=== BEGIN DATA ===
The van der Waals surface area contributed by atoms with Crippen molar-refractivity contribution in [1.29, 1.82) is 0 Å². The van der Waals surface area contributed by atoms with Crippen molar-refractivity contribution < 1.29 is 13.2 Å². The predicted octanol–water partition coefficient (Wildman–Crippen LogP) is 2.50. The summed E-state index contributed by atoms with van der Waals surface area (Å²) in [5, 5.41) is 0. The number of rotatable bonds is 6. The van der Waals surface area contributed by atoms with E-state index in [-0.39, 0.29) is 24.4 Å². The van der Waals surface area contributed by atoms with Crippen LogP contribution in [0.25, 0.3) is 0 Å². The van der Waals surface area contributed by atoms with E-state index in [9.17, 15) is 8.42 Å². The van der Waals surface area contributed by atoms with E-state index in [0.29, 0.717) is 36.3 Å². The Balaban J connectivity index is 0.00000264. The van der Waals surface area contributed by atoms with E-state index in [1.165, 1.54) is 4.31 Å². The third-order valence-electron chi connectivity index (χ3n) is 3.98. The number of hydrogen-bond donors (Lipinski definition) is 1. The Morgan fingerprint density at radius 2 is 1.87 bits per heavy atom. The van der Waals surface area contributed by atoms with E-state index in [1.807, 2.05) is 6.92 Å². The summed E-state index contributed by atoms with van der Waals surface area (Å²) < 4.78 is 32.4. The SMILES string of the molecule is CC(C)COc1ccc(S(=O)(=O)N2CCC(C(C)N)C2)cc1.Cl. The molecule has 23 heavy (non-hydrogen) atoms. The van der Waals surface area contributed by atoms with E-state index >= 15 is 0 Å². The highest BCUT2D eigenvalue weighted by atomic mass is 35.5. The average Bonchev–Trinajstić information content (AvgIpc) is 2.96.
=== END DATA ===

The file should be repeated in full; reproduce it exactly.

The van der Waals surface area contributed by atoms with Crippen molar-refractivity contribution in [1.29, 1.82) is 0 Å². The van der Waals surface area contributed by atoms with Crippen molar-refractivity contribution < 1.29 is 13.2 Å². The predicted octanol–water partition coefficient (Wildman–Crippen LogP) is 2.50. The summed E-state index contributed by atoms with van der Waals surface area (Å²) in [5, 5.41) is 0. The number of rotatable bonds is 6. The van der Waals surface area contributed by atoms with E-state index in [-0.39, 0.29) is 24.4 Å². The van der Waals surface area contributed by atoms with Crippen LogP contribution in [0.25, 0.3) is 0 Å². The van der Waals surface area contributed by atoms with E-state index in [9.17, 15) is 8.42 Å². The van der Waals surface area contributed by atoms with E-state index in [0.29, 0.717) is 36.3 Å². The Balaban J connectivity index is 0.00000264. The van der Waals surface area contributed by atoms with E-state index in [1.165, 1.54) is 4.31 Å². The third-order valence-electron chi connectivity index (χ3n) is 3.98. The number of hydrogen-bond donors (Lipinski definition) is 1. The Morgan fingerprint density at radius 2 is 1.87 bits per heavy atom. The van der Waals surface area contributed by atoms with E-state index in [1.807, 2.05) is 6.92 Å². The summed E-state index contributed by atoms with van der Waals surface area (Å²) < 4.78 is 32.4. The SMILES string of the molecule is CC(C)COc1ccc(S(=O)(=O)N2CCC(C(C)N)C2)cc1.Cl. The molecule has 23 heavy (non-hydrogen) atoms. The van der Waals surface area contributed by atoms with E-state index >= 15 is 0 Å². The highest BCUT2D eigenvalue weighted by atomic mass is 35.5. The average Bonchev–Trinajstić information content (AvgIpc) is 2.96.